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The Unremembered (Author s Definitive Edition)
by Peter Orullian
Tor, Trade Paperback, $17.99, 478 pp
Published April 2015, original edition published 2011.

I wanted to like this book.

I met Orullian at Comicon a few years ago, and I enjoyed his contribution to the Unfettered anthology. And I like the idea of a magic system based around music.

But The Unremembered did not grab me. The prose is gorgeous, and the world building is amazing, but the story did not come together for me. Too much world building and too many POV characters made for a dizzying story.

The Unremembered is a standard example of the “chosen one” quest story. Tahn is a hunter and expert archer with a mysterious past, who, along with his sister and friend, embarks on a quest accompanied by a mysterious, magical “Sheason” and an equally mysterious “Far” warrior to stop the corruption of the world by the mythic evil “Quiet.”

Eons ago the Gods imprisoned the Quiet in a wasteland behind a magical curtain, but that magic is failing and the Quiet is escaping into the world. While many believe this to be a myth, the Sheason believes it to be true and that Tahn holds the fate of the world in his amnesiac mind.

A cool, if somewhat standard epic fantasy. And, as I said, Orullian does a wonderful job building the world around this quest. But so many POVs are introduced the plot is quickly lost amidst characters, place names and poetic epigrams. It quickly became disorienting and difficult. The plotting and characters rivals George R.R. Martin, while the magic and worldbuilding rival Brandon Sanderson, but those authors succeed in building their dense worlds because they know when to dial the backstory and POV characters back. Orullian keeps building until it is unmanageable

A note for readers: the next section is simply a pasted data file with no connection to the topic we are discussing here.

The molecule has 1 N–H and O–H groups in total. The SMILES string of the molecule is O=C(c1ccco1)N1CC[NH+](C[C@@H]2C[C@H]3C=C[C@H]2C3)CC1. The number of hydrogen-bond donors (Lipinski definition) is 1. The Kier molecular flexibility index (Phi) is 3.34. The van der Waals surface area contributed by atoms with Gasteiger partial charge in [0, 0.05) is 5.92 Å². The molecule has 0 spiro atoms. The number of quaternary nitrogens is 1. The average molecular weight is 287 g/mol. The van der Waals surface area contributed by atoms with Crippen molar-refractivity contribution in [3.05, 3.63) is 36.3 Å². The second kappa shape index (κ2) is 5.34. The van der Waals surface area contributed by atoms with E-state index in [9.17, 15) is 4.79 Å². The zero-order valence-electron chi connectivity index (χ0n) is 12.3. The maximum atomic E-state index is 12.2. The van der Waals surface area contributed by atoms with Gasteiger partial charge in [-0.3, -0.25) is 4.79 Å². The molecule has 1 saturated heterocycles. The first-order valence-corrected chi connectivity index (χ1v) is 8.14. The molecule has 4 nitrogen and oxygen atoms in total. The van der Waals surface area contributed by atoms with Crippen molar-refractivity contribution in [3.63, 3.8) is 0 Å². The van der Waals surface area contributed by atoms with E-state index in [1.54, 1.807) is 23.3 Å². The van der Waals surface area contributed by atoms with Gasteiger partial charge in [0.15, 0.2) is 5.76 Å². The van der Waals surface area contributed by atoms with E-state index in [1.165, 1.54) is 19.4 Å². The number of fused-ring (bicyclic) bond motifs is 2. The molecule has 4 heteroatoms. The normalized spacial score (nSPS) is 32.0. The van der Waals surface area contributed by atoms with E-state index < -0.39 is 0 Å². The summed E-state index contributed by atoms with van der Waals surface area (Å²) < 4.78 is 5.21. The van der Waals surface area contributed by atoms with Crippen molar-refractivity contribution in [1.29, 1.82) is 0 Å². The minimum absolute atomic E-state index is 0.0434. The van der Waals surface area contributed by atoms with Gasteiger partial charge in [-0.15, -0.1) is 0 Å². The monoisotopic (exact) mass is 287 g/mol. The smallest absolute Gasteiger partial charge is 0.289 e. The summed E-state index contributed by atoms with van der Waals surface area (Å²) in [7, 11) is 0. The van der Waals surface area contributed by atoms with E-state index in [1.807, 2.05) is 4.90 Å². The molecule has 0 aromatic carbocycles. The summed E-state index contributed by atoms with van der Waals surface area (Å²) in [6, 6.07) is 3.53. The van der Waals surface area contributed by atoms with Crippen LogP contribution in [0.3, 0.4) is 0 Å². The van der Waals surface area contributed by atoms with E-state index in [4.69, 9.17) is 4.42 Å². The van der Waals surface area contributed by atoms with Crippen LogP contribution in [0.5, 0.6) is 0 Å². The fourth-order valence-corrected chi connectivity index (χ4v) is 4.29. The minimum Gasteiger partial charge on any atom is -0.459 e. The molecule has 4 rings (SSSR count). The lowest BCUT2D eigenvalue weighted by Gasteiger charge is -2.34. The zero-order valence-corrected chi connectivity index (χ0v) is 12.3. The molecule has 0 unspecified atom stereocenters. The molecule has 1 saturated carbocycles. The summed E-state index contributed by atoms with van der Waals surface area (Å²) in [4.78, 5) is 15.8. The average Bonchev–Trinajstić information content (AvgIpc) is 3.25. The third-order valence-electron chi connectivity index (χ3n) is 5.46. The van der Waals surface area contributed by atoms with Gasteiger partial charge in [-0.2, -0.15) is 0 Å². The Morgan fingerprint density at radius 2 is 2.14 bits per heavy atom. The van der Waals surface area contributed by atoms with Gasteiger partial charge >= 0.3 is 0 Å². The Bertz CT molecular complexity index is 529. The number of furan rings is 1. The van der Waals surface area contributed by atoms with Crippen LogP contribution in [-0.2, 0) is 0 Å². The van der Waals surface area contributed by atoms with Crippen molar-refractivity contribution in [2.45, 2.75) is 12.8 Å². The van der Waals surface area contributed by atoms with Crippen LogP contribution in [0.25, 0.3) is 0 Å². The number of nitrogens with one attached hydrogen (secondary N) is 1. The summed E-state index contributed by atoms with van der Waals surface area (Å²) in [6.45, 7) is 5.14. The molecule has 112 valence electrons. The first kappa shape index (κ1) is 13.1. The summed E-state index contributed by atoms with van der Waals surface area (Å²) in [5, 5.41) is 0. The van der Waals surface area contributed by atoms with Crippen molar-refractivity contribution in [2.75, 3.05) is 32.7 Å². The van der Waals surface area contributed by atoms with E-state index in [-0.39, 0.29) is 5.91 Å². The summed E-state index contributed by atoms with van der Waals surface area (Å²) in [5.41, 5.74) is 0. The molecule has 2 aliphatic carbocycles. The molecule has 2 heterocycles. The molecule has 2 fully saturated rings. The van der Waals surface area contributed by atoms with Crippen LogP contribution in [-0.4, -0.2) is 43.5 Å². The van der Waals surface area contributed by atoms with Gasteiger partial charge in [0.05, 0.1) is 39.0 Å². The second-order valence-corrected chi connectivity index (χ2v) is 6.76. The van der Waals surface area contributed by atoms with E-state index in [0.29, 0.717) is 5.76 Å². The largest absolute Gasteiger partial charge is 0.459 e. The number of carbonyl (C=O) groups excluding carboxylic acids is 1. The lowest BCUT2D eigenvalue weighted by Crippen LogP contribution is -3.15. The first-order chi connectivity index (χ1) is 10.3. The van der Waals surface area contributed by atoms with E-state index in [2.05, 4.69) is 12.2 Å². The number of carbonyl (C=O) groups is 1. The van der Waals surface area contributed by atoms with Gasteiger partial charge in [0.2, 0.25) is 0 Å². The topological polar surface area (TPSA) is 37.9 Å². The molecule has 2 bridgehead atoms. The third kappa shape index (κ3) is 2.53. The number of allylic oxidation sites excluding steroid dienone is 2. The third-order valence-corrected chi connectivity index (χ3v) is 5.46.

Their books are also quite a bit longer than The Unremembered. It felt like Orullian tried to cram two books worth of information into this one novel.

This edition is a newly revised “Author’s Definitive Edition.” Orullian supposedly trimmed quite a bit and added some additional sections, but the overall result was shorter than the original published version. I’m curious how those changes affected the story. There’s a lot of good in The Unremembered, but it’s lost amidst the confusion.

I’m not giving up, however. With the worldbuilding and character development out of the way, the sequel, The Vault of Heaven, should have plenty of room to marinade in Orullian’s musical prose. ~~ Michael Senft

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